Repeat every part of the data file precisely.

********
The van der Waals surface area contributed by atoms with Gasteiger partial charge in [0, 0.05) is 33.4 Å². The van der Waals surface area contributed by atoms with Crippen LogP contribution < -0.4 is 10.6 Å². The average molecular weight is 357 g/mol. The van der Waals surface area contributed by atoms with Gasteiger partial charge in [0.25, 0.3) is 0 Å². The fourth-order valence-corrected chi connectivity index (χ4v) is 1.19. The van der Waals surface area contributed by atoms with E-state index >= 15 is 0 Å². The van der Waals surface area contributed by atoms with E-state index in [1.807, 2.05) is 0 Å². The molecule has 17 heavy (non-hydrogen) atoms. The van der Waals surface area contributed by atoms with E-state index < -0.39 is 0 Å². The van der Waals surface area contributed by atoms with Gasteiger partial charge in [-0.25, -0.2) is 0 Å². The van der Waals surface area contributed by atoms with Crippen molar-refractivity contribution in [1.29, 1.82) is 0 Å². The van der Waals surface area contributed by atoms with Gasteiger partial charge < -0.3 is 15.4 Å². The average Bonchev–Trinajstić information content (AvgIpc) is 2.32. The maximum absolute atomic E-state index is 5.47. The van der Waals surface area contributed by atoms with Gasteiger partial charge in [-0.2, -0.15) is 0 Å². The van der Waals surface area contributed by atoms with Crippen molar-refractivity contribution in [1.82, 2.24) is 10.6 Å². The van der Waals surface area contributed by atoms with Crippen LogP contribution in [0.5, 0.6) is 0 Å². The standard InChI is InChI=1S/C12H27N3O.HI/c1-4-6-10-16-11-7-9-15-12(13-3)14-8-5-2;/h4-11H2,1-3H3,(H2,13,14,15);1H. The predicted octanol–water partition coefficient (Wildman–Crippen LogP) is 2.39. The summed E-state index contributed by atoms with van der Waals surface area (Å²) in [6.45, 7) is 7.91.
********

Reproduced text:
The van der Waals surface area contributed by atoms with Gasteiger partial charge in [0, 0.05) is 33.4 Å². The van der Waals surface area contributed by atoms with Crippen LogP contribution < -0.4 is 10.6 Å². The average molecular weight is 357 g/mol. The van der Waals surface area contributed by atoms with Gasteiger partial charge in [0.25, 0.3) is 0 Å². The fourth-order valence-corrected chi connectivity index (χ4v) is 1.19. The van der Waals surface area contributed by atoms with E-state index >= 15 is 0 Å². The van der Waals surface area contributed by atoms with E-state index in [1.807, 2.05) is 0 Å². The molecule has 17 heavy (non-hydrogen) atoms. The van der Waals surface area contributed by atoms with E-state index < -0.39 is 0 Å². The van der Waals surface area contributed by atoms with Gasteiger partial charge in [-0.25, -0.2) is 0 Å². The van der Waals surface area contributed by atoms with Crippen molar-refractivity contribution in [1.29, 1.82) is 0 Å². The van der Waals surface area contributed by atoms with Gasteiger partial charge < -0.3 is 15.4 Å². The average Bonchev–Trinajstić information content (AvgIpc) is 2.32. The maximum absolute atomic E-state index is 5.47. The van der Waals surface area contributed by atoms with Gasteiger partial charge in [-0.2, -0.15) is 0 Å². The van der Waals surface area contributed by atoms with Crippen molar-refractivity contribution in [1.82, 2.24) is 10.6 Å². The van der Waals surface area contributed by atoms with Crippen LogP contribution in [0.5, 0.6) is 0 Å². The standard InChI is InChI=1S/C12H27N3O.HI/c1-4-6-10-16-11-7-9-15-12(13-3)14-8-5-2;/h4-11H2,1-3H3,(H2,13,14,15);1H. The predicted octanol–water partition coefficient (Wildman–Crippen LogP) is 2.39. The summed E-state index contributed by atoms with van der Waals surface area (Å²) in [6.45, 7) is 7.91.